The Business of Government Hour


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The Business of Government Hour features a conversation about management with a government executive who is changing the way government does business. The executives discuss their careers and the management challenges facing their organizations. Past government executives include Administrators, Chief Financial Officers, Chief Information Officers, Chief Operating Officers, Commissioners, Controllers, Directors, and Undersecretaries.

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Terry Lutes interview

Friday, June 21st, 2002 - 20:00
Terry Lutes
Radio show date: 
Sat, 06/22/2002
Intro text: 
Terry Lutes
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Complete transcript: 

Arlington, Virginia

Thursday May 16, 2002

Mr. Lawrence: Welcome to The Business of Government Hour. I'm Paul Lawrence, a partner at PricewaterhouseCoopers, and a co-chair of The Endowment for The Business of Government. We created The Endowment in 1998 to encourage discussion and research into new approaches to improving government effectiveness. Find out more about The Endowment by visiting us on the web at

The Business of Government Hour features a conversation about management with a government executive who is changing the way government does business. Our conversation this morning is with Terry Lutes, Director, Electronic Tax Administration at the Internal Revenue Service.

Good morning, Terry.

Mr. Lutes: Good morning.

Mr. Lawrence: And joining us in our conversation is another PwC partner, Jim Cook.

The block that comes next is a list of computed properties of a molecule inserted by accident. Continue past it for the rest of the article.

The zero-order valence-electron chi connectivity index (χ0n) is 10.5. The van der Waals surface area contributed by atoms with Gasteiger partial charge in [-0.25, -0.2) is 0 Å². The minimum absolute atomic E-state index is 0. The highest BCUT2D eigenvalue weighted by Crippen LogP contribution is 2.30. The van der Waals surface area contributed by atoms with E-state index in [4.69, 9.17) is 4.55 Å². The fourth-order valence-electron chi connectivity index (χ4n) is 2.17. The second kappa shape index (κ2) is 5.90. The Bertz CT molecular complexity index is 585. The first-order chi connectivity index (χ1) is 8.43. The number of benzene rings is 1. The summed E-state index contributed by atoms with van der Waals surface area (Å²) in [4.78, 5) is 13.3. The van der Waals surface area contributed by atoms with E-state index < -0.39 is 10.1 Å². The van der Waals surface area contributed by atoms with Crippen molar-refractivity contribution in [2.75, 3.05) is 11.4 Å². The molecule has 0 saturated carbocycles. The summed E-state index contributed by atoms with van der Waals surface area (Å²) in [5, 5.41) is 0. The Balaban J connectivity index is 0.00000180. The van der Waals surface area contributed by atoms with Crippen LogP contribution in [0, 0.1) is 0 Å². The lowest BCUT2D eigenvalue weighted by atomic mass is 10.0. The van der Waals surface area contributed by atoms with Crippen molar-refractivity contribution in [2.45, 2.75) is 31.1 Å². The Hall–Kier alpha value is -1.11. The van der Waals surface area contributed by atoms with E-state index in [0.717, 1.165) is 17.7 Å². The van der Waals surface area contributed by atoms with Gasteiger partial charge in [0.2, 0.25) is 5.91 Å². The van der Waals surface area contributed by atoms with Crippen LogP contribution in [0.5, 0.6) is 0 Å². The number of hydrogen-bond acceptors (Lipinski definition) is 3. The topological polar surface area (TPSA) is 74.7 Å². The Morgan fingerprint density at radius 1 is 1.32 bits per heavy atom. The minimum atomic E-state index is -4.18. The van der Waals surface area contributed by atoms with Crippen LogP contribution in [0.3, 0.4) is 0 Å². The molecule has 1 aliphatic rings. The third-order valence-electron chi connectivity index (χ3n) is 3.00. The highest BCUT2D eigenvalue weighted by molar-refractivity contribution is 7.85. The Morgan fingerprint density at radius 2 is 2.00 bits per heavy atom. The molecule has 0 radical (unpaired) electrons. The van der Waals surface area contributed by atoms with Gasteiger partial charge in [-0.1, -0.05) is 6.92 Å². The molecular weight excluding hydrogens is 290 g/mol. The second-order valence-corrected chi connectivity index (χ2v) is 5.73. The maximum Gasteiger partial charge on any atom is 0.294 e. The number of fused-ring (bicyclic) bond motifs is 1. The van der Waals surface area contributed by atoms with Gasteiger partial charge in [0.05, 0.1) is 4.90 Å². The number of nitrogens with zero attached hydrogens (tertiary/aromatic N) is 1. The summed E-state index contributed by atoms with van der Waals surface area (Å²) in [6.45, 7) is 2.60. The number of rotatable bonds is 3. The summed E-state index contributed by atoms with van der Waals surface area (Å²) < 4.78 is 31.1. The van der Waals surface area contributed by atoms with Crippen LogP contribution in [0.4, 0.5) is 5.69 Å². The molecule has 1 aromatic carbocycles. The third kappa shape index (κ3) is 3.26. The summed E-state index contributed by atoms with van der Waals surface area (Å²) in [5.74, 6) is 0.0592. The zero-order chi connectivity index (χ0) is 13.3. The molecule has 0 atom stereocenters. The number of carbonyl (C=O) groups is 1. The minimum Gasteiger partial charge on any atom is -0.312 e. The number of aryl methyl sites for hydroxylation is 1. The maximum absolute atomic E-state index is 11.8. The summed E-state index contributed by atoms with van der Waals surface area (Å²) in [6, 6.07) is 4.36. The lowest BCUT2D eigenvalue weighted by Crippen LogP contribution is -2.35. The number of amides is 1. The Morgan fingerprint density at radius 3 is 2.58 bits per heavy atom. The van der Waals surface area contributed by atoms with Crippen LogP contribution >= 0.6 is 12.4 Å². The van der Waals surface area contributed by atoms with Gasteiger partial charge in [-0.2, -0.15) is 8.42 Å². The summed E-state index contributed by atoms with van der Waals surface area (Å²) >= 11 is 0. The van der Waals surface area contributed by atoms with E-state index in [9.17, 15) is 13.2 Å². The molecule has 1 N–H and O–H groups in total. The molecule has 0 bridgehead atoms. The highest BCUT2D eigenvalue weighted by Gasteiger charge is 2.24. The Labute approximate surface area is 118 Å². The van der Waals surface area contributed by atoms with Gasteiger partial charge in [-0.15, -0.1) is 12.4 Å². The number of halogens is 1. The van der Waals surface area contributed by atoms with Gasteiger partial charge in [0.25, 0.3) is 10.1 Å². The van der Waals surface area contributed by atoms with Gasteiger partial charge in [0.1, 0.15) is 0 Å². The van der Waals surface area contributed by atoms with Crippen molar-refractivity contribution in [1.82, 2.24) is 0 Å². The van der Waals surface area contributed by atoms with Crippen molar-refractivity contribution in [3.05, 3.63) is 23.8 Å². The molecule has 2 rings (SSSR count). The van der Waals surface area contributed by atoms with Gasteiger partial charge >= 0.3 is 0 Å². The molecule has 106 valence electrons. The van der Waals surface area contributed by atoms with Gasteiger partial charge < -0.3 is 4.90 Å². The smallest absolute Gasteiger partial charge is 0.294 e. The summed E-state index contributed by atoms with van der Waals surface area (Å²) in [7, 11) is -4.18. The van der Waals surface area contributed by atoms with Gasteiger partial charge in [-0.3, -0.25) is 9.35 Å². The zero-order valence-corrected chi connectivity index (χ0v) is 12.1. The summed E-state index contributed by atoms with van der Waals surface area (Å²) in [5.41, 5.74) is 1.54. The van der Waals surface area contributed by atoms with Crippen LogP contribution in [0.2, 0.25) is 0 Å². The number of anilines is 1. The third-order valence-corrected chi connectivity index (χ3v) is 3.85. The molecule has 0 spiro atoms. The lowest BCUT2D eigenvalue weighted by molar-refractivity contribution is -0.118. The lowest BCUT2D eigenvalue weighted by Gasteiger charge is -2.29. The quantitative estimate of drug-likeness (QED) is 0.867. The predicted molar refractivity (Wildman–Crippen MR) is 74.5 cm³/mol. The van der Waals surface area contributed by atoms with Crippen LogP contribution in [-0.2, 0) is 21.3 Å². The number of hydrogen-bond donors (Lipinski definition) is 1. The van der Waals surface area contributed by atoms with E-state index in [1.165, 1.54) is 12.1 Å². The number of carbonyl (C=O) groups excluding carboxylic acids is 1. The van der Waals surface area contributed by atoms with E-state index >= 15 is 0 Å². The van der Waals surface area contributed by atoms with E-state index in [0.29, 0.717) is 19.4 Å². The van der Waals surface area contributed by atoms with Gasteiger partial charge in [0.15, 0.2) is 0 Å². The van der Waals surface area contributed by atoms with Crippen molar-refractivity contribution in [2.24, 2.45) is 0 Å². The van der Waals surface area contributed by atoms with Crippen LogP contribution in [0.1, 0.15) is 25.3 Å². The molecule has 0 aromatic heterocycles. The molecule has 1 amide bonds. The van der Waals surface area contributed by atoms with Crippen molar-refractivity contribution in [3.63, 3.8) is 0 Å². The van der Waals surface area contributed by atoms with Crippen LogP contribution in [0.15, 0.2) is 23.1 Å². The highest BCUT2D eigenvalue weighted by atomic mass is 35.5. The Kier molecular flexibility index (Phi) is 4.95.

Good morning, Jim.

Mr. Cook: Good morning, Paul. Good morning, Terry.

Mr. Lutes: Good morning.

Mr. Lawrence: Well, Terry, could you describe the specific responsibilities the Director of Electronic Tax Administration has?

Mr. Lutes: Yes. Electronic Tax Administration's role, and I'm going to talk about that in two parts because it's right in the middle of changing right now, has been to develop strategy to develop electronic tax administration products for use by tax professionals and by citizens, and also to operate those. And right now, we're in the midst of a change because what we're trying to do as the program has gotten bigger and we have developed more and more products, we're trying to integrate the operational component back into the operating divisions that operate the rest of the programs at IRS, and we will focus primarily on strategy and on development of new e-products.

Mr. Lawrence: How long is it taking to roll this out? You say it's just gotten going?

Mr. Lutes: The overall program at IRS, it's actually been around since 1986; we processed the first electronic returns in days before most people had heard about the Internet. And the program actually grew relatively slowly until about 1996 and 1997, and we had a study at IRS that made the determination that this really appeared to be the future, was going to appear to be what people wanted to do and the way they would interact their business with government, using this new thing called the Internet.

So we created the Electronic Tax Administration organization to create an organizational focus on that. And that's what we did in '97 and the program has grown fairly significantly. We went from about 50 employees in the beginning of the organization to around 200 at our peak, and now we're moving some of those folks out of the organization and we'll end up with about 150 people remaining. But the timeline for this transition is rather significant because what we've had to do is take a look at how do you do e-government? How do you do e-business? And so we actually went and looked at the private sector, who've dealt with the same thing, traditional organizations, going to e-organizations and actually found a model of four stages, just like ours.

First you have sort of skunkworks, if you will, a research project that begins to work, then you create a central organization to create some strategic focus around it, and then you begin the process of trying to transition it and integrate it into just becoming the way you do business as opposed to a special program. Our commissioner likes to talk about the day when the special program will be the people over in the corner office who deal with the residual paper while the rest of the organization is doing electronically.